As the nights get longer November is one of the worse months for car crime and there have been numerous reports of cars being broken into in the village, but what can you do about it?
1. Check you’ve locked your car
It’s all too easy in the rush to put the shopping away or the chaos of getting the kids in the house to forget to lock the car or leave a window open making the vehicle a lot easier to steal. Make sure it’s locked! Steering wheel locks or other similar devices can add an extra deterrent.
2. Never leave anything on show, especially valuables
Most car thefts are by opportunists. Leaving anything on view in your car is like having a sign on the side of the car saying steal me. Don’t think just because it hasn’t happened before it won’t happen. We should all know not to leave items such as handbags, mobile phones, sat navs or money on show but more benign items like sat nav holders, phone leads and coats, for example, can all increase the risk of your car getting broken into. If you have to leave something in the car lock it in the boot. Even if nothing is stolen repairing a side window can cost up to £200, repairing a lock even more so its worth doing everything you can to reduce the chances of someone even making the attempt.
3. Keep your keys in a secure place
Many leave their car keys in the hallway, on the stairs or kitchen. Thieves are aware of this and may try the back door because many people leave them unlocked or try to reach the key from the letterbox. Put them somewhere out of site. If you go away and leave the car at home make sure you put your keys somewhere super safe.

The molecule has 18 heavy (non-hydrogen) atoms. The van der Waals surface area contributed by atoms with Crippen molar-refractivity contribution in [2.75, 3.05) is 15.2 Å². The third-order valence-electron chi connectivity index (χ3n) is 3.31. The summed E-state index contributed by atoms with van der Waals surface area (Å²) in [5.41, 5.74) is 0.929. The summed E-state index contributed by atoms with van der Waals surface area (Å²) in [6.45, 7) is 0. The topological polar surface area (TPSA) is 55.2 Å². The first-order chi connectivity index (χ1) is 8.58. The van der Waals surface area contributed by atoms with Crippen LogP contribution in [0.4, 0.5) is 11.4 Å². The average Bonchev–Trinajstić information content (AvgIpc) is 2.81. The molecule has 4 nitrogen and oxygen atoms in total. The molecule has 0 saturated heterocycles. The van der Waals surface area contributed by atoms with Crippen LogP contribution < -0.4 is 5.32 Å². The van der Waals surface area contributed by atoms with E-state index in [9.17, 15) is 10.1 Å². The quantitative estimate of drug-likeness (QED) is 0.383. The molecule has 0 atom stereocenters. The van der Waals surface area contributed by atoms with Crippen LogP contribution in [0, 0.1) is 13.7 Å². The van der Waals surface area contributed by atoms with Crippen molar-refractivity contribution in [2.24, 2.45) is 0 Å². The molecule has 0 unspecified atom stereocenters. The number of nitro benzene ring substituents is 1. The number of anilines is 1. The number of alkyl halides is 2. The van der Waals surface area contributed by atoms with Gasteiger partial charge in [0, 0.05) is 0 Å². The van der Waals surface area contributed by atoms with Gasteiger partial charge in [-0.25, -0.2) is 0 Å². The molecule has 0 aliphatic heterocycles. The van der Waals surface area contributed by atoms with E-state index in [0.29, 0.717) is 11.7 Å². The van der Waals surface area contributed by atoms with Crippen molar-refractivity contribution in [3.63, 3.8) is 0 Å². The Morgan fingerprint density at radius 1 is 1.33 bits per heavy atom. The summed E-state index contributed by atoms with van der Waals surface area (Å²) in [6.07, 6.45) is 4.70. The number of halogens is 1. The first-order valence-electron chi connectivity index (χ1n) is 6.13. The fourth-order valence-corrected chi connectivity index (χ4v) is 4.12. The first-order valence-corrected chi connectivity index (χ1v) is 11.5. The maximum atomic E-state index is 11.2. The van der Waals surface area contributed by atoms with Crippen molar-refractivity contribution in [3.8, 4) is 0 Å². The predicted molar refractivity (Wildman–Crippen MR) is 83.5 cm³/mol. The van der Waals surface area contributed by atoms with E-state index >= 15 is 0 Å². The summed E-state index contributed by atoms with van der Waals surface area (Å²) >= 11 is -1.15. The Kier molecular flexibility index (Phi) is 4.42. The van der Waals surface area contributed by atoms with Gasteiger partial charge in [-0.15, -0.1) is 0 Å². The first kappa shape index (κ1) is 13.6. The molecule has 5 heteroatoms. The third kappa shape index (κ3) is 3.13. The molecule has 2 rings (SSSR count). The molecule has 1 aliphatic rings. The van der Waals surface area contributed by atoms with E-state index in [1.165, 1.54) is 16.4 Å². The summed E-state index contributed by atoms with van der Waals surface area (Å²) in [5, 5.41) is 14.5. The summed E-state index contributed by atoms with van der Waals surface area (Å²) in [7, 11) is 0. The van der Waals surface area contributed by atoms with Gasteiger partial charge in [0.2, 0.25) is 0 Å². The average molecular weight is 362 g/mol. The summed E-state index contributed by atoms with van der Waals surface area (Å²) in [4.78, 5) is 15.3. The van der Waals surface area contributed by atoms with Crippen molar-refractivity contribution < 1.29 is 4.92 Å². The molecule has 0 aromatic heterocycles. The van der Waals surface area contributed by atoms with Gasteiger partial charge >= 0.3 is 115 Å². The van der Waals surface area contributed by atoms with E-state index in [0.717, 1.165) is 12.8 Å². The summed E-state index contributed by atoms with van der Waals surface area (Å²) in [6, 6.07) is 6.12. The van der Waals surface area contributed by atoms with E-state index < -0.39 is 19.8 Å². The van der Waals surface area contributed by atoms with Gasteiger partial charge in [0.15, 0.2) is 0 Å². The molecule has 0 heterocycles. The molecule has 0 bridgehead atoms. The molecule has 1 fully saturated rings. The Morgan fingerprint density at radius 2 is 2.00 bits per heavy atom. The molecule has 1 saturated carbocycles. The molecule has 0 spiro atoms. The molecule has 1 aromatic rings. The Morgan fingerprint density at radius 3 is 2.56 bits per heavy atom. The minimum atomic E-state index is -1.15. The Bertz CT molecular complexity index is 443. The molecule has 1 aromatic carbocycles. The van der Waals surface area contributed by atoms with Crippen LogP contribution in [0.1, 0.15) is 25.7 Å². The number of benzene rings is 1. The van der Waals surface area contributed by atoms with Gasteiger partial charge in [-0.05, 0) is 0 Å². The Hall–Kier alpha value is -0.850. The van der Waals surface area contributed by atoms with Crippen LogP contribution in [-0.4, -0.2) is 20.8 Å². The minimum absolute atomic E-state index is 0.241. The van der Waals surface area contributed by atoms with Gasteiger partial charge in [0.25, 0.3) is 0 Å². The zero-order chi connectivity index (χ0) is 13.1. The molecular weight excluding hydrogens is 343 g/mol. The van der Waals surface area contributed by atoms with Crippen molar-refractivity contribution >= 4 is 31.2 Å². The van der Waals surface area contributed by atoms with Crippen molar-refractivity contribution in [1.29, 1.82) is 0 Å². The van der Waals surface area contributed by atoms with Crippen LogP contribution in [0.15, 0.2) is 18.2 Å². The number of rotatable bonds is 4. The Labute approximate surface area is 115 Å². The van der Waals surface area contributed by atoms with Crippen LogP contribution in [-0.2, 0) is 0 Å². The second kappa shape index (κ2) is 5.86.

There is also a marked increase in the number if keyless cars that are being stolen. Keyless cars have a fob, not a key if it’s in range the doors of the car can be unlocked or started. Its similar to the way a contactless credit card work.
Criminals have got wise to this and found ways to boost the signal and range so even if the fob is in the house the car will still unlock the door and even start. Example released by West Midlands Police shows this being done. You may think the car would stop once out of range but due to safety considerations, the cars do not switch off once they are out of range of the fob, while this is important for safety it does give the criminals an easy getaway. This type of theft is predominantly used by organised gangs, it’s more likely that the thefts in the village are caused by opportunists.
One way to protect against this is to keep keyless entry keys away from doors and windows and in a shielded protection case. You can purchase specially shielded cases online or make one yourself by lining a closed metal tin with cardboard. For a car that’s worth thousands, it is a small investment.
If you have the fob attached to a bunch of keys your probably going to want to use a larger metal container of some sort.
Thieves are less likely to break into a car that is covered by CCTV. They can also provide evidence in the case of a crime.
A basic system can be brought for around £100 online. The YouTube video below is an example to what you will find in one of the cheaper systems, other makes are available. A minimum 1080p system is recommended. They do take some skill to install, especially the power/signal cables, an alternative is a wireless system. If you have any doubts talk to a professional.
5. Never leave anything with your name and address in the car.
If your car is away from home there is also a risk that the criminals may visit your house assuming nobody is there.
In summary, don’t make it easy. In April 2018 Autoexpress reported that: “Some 89,000 vehicles were stolen in 2017, up from 56,000 the previous year, and the worst year on record since 2012. Attempted vehicle thefts rose from 153,000 in 2016 to 196,000 last year, while incidents of items being stolen from cars went up from 796,000 in 2016 to 929,000 last year – a 17 per cent increase.” Between October 2017 and September 2018 there were 2323 reported vehicle crimes in Peterborough. The more insurance claims in a postcode area the higher premiums will rise for everyone.
If you see a crime in progress call the police on 999. If it is less urgent call the police on 101. Always make sure you get a crime reference number.